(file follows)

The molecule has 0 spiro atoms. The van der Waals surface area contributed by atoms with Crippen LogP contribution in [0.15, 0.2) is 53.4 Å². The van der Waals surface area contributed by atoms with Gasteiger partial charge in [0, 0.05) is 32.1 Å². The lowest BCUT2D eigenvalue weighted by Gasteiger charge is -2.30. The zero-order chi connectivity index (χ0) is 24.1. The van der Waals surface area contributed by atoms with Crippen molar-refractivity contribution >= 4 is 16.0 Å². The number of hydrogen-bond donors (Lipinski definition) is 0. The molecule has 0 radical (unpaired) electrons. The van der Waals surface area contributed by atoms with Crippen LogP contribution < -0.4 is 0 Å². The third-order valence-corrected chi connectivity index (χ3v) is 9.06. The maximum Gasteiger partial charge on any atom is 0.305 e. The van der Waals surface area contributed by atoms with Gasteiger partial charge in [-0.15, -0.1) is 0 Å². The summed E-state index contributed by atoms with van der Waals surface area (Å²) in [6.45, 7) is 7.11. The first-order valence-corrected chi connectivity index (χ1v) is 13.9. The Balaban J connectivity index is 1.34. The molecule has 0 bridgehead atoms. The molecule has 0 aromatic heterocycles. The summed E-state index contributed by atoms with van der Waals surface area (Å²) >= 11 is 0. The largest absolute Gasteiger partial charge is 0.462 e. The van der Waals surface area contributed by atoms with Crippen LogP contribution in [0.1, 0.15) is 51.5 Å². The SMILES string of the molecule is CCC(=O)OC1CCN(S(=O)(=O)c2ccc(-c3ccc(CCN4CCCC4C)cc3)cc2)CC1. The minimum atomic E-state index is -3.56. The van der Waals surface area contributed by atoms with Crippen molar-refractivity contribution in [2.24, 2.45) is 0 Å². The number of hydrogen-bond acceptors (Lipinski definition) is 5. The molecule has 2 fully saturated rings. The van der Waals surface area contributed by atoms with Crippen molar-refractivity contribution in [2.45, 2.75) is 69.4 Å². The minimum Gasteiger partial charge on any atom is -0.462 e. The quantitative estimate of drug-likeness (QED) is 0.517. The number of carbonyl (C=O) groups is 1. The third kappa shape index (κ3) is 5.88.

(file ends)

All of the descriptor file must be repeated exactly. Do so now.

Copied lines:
The molecule has 0 spiro atoms. The van der Waals surface area contributed by atoms with Crippen LogP contribution in [0.15, 0.2) is 53.4 Å². The van der Waals surface area contributed by atoms with Gasteiger partial charge in [0, 0.05) is 32.1 Å². The lowest BCUT2D eigenvalue weighted by Gasteiger charge is -2.30. The zero-order chi connectivity index (χ0) is 24.1. The van der Waals surface area contributed by atoms with Crippen molar-refractivity contribution >= 4 is 16.0 Å². The number of hydrogen-bond donors (Lipinski definition) is 0. The molecule has 0 radical (unpaired) electrons. The van der Waals surface area contributed by atoms with Crippen LogP contribution < -0.4 is 0 Å². The third-order valence-corrected chi connectivity index (χ3v) is 9.06. The maximum Gasteiger partial charge on any atom is 0.305 e. The van der Waals surface area contributed by atoms with Gasteiger partial charge in [-0.15, -0.1) is 0 Å². The summed E-state index contributed by atoms with van der Waals surface area (Å²) in [6.45, 7) is 7.11. The first-order valence-corrected chi connectivity index (χ1v) is 13.9. The Balaban J connectivity index is 1.34. The molecule has 0 bridgehead atoms. The molecule has 0 aromatic heterocycles. The summed E-state index contributed by atoms with van der Waals surface area (Å²) >= 11 is 0. The largest absolute Gasteiger partial charge is 0.462 e. The van der Waals surface area contributed by atoms with Crippen LogP contribution in [0.1, 0.15) is 51.5 Å². The SMILES string of the molecule is CCC(=O)OC1CCN(S(=O)(=O)c2ccc(-c3ccc(CCN4CCCC4C)cc3)cc2)CC1. The minimum atomic E-state index is -3.56. The van der Waals surface area contributed by atoms with Crippen molar-refractivity contribution in [2.24, 2.45) is 0 Å². The number of hydrogen-bond acceptors (Lipinski definition) is 5. The molecule has 2 fully saturated rings. The van der Waals surface area contributed by atoms with Crippen molar-refractivity contribution in [2.45, 2.75) is 69.4 Å². The minimum Gasteiger partial charge on any atom is -0.462 e. The quantitative estimate of drug-likeness (QED) is 0.517. The number of carbonyl (C=O) groups is 1. The third kappa shape index (κ3) is 5.88.